Moreover, the binding is easily adapted to all wood rawhide type snowshoes and certain aluminum/neophren models.
The invention is a snowshoe binding system that utilizes a one-piece-elastic-type circumference loop of a flexible resilient material having a tail portion that is sized in length to accommodate the size of user's foot. Said one-piece-elastic-type circumference loop of a flexible resilient material can be easily adjusted through the use of a fastener located to the rear of the boot. Said tail portion with the aid of a ball-like end allows handicapped individuals or individuals having difficulty bending to grip down to the heel of their boot to attach the binding merely by placing their foot into said loop, stretching forward slightly and pushing their boot forward into said loop and then gripping said tail portion and pulling said loop up around the heel of user's boot. Any hook-type device can be attached to the tail portion of said loop so that the user is not required to bend down to said tail portion. Removal of the snowshoes is accomplished by crossing and stepping down the inside of the top snowshoe over said tail section of the opposite snowshoe while raising the boot's heel and pulling backward on the foot. The bottom snowshoe is then removed and the process is then repeated except that the other boot without the snowshoe on it is utilized to remove the remaining snowshoe. At no time are the user's hands required to remove the snowshoes making the present invention the simplest and -safest design should the user have the misfortune to fall through ice.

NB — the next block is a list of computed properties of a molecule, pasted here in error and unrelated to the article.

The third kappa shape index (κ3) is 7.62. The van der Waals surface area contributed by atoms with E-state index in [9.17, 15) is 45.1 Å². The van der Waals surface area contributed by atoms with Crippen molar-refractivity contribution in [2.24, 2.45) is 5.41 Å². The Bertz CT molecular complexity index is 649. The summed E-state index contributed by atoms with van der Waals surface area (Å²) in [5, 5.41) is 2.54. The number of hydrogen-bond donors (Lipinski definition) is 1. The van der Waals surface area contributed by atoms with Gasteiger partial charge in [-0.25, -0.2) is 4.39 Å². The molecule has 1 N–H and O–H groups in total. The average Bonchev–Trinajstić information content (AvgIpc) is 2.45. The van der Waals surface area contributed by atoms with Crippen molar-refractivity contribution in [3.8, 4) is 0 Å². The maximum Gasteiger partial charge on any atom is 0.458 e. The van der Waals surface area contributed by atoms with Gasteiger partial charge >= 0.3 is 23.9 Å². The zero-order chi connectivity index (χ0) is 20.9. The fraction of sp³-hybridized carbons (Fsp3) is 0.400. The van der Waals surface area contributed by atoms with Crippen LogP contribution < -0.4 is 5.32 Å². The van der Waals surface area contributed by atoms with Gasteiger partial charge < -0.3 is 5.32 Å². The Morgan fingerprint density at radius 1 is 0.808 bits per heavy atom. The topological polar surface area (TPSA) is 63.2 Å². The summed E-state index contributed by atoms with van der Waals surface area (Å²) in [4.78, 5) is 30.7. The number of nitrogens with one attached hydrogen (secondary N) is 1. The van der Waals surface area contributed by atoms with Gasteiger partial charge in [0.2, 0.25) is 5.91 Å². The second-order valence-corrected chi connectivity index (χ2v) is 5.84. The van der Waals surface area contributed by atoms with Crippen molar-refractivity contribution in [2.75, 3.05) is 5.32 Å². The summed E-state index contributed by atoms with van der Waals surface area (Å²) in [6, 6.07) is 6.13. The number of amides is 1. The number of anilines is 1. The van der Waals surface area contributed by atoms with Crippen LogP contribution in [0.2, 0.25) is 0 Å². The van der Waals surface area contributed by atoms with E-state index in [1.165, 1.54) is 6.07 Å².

The present invention includes connecting devices that permit said resilient elastic-type material attached to the user's boot to move independently of said connecting devices which are attached to the front outside edges of said snowshoe. Said connecting devices tend to center the foot on the snowshoe causing the snowshoe to track straight ahead, eliminating the need for the tail of the snowshoe. The present invention also includes a resilient elastic-type strap around the instep of the boot and is attached at an elevation equal to the said person's instep at each side of the back outer perimeter of the snowshoe which is capable of further stretching when the heel of said boot is lifted up from the snowshoe. Said connecting devices and said strap help eliminate tail drag and also allow the user to go backwards in said snowshoes without the use of ski poles. Furthermore, if the user so desires, the present invention is operational without said strap around the instep of the boot and can be easily unattached.